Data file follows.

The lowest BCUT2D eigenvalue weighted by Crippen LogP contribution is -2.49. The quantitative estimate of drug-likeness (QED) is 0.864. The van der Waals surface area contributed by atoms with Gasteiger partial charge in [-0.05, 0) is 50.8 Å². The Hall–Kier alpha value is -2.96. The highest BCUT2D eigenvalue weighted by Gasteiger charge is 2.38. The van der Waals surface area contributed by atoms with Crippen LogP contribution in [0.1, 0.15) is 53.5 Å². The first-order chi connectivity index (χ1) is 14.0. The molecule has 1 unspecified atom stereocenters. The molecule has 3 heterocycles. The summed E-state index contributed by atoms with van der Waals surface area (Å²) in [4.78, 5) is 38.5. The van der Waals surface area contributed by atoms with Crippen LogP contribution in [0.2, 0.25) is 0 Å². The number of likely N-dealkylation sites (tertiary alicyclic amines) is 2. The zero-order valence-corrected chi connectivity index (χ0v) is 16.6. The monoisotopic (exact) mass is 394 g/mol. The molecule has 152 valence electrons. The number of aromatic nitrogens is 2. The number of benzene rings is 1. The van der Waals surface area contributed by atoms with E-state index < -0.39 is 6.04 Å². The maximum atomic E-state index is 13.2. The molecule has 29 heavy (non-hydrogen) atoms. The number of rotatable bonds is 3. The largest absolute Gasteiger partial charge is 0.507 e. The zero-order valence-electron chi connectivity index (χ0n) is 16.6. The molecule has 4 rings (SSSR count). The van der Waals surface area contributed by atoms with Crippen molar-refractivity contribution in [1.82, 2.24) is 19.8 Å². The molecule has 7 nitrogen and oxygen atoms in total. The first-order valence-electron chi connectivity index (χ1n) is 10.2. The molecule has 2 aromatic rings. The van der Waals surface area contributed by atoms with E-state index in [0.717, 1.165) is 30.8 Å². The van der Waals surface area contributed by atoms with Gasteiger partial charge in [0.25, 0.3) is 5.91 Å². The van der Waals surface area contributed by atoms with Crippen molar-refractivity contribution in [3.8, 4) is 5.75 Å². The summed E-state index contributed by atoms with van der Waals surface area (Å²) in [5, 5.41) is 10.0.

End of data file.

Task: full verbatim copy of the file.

The lowest BCUT2D eigenvalue weighted by Crippen LogP contribution is -2.49. The quantitative estimate of drug-likeness (QED) is 0.864. The van der Waals surface area contributed by atoms with Gasteiger partial charge in [-0.05, 0) is 50.8 Å². The Hall–Kier alpha value is -2.96. The highest BCUT2D eigenvalue weighted by Gasteiger charge is 2.38. The van der Waals surface area contributed by atoms with Crippen LogP contribution in [0.1, 0.15) is 53.5 Å². The first-order chi connectivity index (χ1) is 14.0. The molecule has 1 unspecified atom stereocenters. The molecule has 3 heterocycles. The summed E-state index contributed by atoms with van der Waals surface area (Å²) in [4.78, 5) is 38.5. The van der Waals surface area contributed by atoms with Crippen LogP contribution in [0.2, 0.25) is 0 Å². The number of likely N-dealkylation sites (tertiary alicyclic amines) is 2. The zero-order valence-corrected chi connectivity index (χ0v) is 16.6. The monoisotopic (exact) mass is 394 g/mol. The molecule has 152 valence electrons. The number of aromatic nitrogens is 2. The number of benzene rings is 1. The van der Waals surface area contributed by atoms with E-state index < -0.39 is 6.04 Å². The maximum atomic E-state index is 13.2. The molecule has 29 heavy (non-hydrogen) atoms. The number of rotatable bonds is 3. The largest absolute Gasteiger partial charge is 0.507 e. The zero-order valence-electron chi connectivity index (χ0n) is 16.6. The molecule has 4 rings (SSSR count). The van der Waals surface area contributed by atoms with Crippen molar-refractivity contribution in [1.82, 2.24) is 19.8 Å². The molecule has 7 nitrogen and oxygen atoms in total. The first-order valence-electron chi connectivity index (χ1n) is 10.2. The molecule has 2 aromatic rings. The van der Waals surface area contributed by atoms with E-state index in [0.717, 1.165) is 30.8 Å². The van der Waals surface area contributed by atoms with Gasteiger partial charge in [0.25, 0.3) is 5.91 Å². The van der Waals surface area contributed by atoms with Crippen molar-refractivity contribution in [3.8, 4) is 5.75 Å². The summed E-state index contributed by atoms with van der Waals surface area (Å²) in [5, 5.41) is 10.0.